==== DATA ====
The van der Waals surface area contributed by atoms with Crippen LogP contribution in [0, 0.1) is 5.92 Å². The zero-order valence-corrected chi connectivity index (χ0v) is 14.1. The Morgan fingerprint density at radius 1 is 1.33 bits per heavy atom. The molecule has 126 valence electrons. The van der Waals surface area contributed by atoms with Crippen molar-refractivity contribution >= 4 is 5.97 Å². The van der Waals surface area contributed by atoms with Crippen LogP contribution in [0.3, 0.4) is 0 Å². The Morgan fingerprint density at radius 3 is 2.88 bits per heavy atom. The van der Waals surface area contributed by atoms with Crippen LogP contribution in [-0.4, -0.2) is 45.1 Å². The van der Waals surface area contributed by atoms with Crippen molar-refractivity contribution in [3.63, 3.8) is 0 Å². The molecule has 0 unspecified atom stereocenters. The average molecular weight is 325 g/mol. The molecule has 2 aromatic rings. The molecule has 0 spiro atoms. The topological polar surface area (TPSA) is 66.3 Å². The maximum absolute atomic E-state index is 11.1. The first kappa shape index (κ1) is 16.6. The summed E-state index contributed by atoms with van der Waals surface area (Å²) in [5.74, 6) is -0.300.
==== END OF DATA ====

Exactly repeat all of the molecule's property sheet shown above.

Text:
The van der Waals surface area contributed by atoms with Crippen LogP contribution in [0, 0.1) is 5.92 Å². The zero-order valence-corrected chi connectivity index (χ0v) is 14.1. The Morgan fingerprint density at radius 1 is 1.33 bits per heavy atom. The molecule has 126 valence electrons. The van der Waals surface area contributed by atoms with Crippen molar-refractivity contribution >= 4 is 5.97 Å². The van der Waals surface area contributed by atoms with Crippen LogP contribution in [0.3, 0.4) is 0 Å². The Morgan fingerprint density at radius 3 is 2.88 bits per heavy atom. The van der Waals surface area contributed by atoms with Crippen LogP contribution in [-0.4, -0.2) is 45.1 Å². The van der Waals surface area contributed by atoms with Crippen molar-refractivity contribution in [3.63, 3.8) is 0 Å². The molecule has 0 unspecified atom stereocenters. The average molecular weight is 325 g/mol. The molecule has 2 aromatic rings. The molecule has 0 spiro atoms. The topological polar surface area (TPSA) is 66.3 Å². The maximum absolute atomic E-state index is 11.1. The first kappa shape index (κ1) is 16.6. The summed E-state index contributed by atoms with van der Waals surface area (Å²) in [5.74, 6) is -0.300.